A book review in our April 2012 issue of The Metropolitan Corporate Counsel was entitled “New Developments in Successful Partnering in 2012.” In that issue, we reviewed two of the new chapters that were added in April 2012 to the critically acclaimed treatise and practice guide entitled Successful Partnering Between Inside and Outside Counsel. The space available in that review did not permit us to discuss the other two new chapters, which were also added to this treatise in April 2012. Because these other new chapters also address rapidly evolving and important areas of corporate legal practice, they are discussed in this month’s review. But first, a few words about the treatise.
Successful Partnering Between Inside and Outside Counsel is a four-volume, 7,000-page joint project of Thomson Reuters/West and the Association of Corporate Counsel (ACC). The 275 authors of Successful Partnering include the general counsel of more than 80 Fortune 500 companies and the senior partners of many major law firms. The editor-in-chief is Robert L. Haig, a partner at Kelley Drye & Warren LLP in New York.
The 85 chapters in the treatise cover all aspects of corporate law department operations and management, 30 substantive law subjects, and all aspects of the relationships between inside and outside counsel. Each chapter is updated every year. The updates cover all of the important developments during the preceding year in the provision of legal services to corporate clients.
In addition to the annual updates, new chapters are added each year as new topics become increasingly important to corporate counsel. The two new chapters published in April 2012 which were not covered in last month’s article are briefly discussed below.
The purpose of this new chapter is to enable in-house counsel at companies that are not principally engaged, as lessees, in equipment leasing, but rather encounter equipment leases occasionally in the ordinary course of business, to manage these transactions effectively. The chapter provides (i) discussion of efficient uses of outside counsel in leasing transactions and suggestions on how to work effectively with outside counsel in leasing transactions, (ii) background on equipment leasing transactions in general, including typical business purposes and relevant law, (iii) an overview of types of equipment leases and lease structures, and (iv) discussion on negotiating standard lease terms, from the lessee’s perspective.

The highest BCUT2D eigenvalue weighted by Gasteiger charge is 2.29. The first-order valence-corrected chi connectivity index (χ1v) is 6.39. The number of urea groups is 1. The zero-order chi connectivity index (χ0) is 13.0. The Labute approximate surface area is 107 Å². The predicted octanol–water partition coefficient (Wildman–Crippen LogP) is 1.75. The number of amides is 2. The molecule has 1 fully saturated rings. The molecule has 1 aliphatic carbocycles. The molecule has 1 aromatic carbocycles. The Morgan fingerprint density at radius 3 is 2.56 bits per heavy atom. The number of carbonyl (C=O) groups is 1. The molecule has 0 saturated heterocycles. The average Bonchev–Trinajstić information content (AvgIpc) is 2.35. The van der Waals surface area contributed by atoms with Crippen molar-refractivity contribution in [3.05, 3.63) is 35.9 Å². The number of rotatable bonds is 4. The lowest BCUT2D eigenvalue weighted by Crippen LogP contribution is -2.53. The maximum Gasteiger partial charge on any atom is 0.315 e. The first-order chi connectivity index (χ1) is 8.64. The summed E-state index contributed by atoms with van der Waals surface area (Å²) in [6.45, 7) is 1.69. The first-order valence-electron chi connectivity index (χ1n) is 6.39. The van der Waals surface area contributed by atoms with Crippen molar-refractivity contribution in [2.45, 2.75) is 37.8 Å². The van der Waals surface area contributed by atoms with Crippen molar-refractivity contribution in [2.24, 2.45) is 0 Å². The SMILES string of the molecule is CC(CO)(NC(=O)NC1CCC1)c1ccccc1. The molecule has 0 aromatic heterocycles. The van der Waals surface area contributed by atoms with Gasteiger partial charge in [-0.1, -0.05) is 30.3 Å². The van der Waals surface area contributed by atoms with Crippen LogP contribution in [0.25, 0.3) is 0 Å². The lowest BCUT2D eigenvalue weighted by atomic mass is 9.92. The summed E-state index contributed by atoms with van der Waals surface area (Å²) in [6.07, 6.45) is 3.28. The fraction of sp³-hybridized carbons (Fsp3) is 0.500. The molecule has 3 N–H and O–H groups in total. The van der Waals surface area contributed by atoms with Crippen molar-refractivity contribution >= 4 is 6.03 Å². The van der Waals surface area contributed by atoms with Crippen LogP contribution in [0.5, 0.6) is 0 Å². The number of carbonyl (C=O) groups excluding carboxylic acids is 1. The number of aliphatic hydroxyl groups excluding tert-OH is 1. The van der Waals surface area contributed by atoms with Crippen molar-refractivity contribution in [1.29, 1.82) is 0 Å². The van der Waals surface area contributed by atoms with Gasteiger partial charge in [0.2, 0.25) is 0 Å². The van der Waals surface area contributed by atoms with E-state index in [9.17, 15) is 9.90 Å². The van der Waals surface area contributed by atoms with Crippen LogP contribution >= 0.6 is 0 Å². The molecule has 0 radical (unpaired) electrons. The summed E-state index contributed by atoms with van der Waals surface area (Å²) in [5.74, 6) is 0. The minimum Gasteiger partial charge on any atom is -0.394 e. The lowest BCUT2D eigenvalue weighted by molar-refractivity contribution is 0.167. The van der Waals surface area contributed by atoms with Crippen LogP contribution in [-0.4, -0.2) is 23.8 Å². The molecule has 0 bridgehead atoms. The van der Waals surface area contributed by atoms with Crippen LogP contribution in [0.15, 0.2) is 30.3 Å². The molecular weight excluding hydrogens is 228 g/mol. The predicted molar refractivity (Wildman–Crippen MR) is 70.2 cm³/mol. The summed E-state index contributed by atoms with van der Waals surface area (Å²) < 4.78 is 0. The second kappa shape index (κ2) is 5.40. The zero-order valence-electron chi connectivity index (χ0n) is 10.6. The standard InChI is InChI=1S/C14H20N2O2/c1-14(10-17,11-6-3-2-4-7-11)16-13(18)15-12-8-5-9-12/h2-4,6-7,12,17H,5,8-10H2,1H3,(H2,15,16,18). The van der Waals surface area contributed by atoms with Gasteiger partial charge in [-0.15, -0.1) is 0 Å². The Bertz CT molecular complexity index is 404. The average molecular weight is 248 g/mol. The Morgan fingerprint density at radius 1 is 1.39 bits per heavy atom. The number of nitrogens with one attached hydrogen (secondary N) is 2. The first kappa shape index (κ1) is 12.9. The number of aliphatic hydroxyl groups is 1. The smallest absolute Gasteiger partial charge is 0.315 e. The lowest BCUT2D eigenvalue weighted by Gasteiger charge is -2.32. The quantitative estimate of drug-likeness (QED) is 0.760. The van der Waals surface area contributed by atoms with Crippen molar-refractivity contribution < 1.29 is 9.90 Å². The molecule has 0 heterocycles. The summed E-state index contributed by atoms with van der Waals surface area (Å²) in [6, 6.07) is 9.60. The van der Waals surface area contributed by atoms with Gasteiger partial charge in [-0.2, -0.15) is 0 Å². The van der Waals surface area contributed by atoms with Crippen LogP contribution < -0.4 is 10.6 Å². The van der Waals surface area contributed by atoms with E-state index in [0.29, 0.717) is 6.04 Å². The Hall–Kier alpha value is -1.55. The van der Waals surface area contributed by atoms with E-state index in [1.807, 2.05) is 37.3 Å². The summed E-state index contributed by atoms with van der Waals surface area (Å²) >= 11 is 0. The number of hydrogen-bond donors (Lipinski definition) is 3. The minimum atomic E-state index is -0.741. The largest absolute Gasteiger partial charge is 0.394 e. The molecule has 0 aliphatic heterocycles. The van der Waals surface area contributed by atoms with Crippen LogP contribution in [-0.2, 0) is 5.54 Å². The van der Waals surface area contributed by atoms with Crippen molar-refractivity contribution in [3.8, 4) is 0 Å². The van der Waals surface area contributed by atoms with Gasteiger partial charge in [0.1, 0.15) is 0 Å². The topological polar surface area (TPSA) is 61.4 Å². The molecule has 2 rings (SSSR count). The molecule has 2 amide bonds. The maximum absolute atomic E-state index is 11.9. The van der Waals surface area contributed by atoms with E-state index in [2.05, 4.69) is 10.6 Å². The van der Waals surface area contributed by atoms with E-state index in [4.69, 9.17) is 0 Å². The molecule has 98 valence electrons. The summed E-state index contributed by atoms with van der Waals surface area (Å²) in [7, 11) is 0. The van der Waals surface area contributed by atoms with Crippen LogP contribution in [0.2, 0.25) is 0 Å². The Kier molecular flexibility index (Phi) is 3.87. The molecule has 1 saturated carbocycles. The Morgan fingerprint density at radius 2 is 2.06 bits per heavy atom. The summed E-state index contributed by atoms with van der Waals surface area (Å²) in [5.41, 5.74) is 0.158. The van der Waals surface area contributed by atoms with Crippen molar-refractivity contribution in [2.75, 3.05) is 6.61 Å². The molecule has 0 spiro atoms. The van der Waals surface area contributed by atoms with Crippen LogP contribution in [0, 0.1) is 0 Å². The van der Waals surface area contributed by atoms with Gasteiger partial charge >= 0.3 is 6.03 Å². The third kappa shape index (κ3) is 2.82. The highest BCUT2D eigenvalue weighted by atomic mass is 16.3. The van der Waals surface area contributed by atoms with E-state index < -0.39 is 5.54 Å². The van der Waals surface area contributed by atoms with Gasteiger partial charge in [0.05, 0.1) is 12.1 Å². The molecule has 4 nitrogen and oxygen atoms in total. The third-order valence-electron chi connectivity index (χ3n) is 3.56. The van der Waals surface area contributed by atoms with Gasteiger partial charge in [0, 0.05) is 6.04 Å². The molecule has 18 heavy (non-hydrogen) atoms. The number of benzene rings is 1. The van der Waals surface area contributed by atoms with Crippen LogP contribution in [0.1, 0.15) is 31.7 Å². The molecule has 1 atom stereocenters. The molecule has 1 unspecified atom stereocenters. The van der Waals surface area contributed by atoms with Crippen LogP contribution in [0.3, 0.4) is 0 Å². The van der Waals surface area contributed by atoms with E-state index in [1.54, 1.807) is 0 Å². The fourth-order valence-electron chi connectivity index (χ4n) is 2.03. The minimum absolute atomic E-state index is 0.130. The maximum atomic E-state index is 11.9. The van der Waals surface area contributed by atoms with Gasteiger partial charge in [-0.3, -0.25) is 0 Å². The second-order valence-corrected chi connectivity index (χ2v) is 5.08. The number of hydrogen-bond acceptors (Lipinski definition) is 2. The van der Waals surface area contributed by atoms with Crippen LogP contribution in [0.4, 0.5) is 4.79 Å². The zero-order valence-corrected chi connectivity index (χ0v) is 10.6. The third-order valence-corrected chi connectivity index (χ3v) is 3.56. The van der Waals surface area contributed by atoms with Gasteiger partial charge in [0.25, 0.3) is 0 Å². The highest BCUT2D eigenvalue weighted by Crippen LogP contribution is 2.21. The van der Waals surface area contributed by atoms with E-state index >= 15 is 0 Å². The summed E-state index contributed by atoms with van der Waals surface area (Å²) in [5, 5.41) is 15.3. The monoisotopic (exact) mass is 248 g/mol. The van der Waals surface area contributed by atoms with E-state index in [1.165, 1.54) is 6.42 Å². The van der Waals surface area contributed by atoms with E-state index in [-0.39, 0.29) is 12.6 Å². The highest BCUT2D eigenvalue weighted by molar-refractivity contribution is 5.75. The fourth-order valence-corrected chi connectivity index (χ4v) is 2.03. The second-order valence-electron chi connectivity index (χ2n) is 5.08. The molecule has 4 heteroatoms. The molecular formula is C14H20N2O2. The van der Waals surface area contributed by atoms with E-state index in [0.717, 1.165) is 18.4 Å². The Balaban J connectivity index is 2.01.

This new chapter assumes a reader, most likely in-house counsel, tasked by the client with completing an equipment leasing transaction, an area foreign (in whole or in part) to counsel’s customary practice. Bringing in-house counsel to an understanding of the commercial and legal underpinnings of equipment leasing transactions and exposing him or her to negotiating techniques and practice tips useful for effectively managing such transactions is the main objective of this new chapter.
Because commercial equipment leasing can have important financing dimensions, this new chapter on “Commercial Equipment Leasing” complements Chapter 53 of this treatise on “Commercial Finance,” which focuses on commercial finance transactions involving loans secured by collateral. As explained in this new chapter, certain equipment leases, although documented as lease transactions, are in substance commercial finance transactions in which a loan is secured by equipment and are therefore governed by the legal considerations covered in Chapter 53. Accordingly, cross-references to Chapter 53 have been provided in the relevant parts of this new chapter.
This new chapter was written by Deborah A. Golden, senior vice president, general counsel and secretary, GATX Corporation, Ian M. Irvine, assistant general counsel, GATX Corporation, and Edward S. Grenville, SNR Denton.
This new chapter discusses successful partnering between inside and outside counsel in managing and litigating professional liability cases. Inside counsel and insurance counsel are typically called upon to defend professional liability claims, although corporations occasionally prosecute claims of this nature. The authors focus principally on accounting and legal malpractice claims, for purposes of illustration. Although all professional liability claims share some common features and may call for similar approaches or strategies, there is enough variation in the elements and defenses of claims in diverse areas – e.g., architecture, engineering, health care – to discourage detailed treatment of every kind of professional liability claim. The authors’ emphasis is on the collaboration between inside and outside counsel in managing professional liability litigation rather than on the legal or tactical intricacies of the litigation.
The authors begin by discussing key objectives, concerns, and preliminary considerations inside and outside counsel must address from the outset in handling professional liability claims. Next they describe effective strategies for partnering between inside and outside counsel in defending such cases. They then discuss the key legal guideposts for accounting and legal malpractice claims. Finally, they provide checklists and forms pertinent to such litigation.
This new chapter was written by Thomas Scherer, senior vice president and general counsel, Chartis, Steven J. Brodie, Carlton Fields, and Thomas J. Roehn, Carlton Fields.
More information about Successful Partnering Between Inside and Outside Counsel is available by calling West at (800) 344-5009 or online at store.westlaw.com.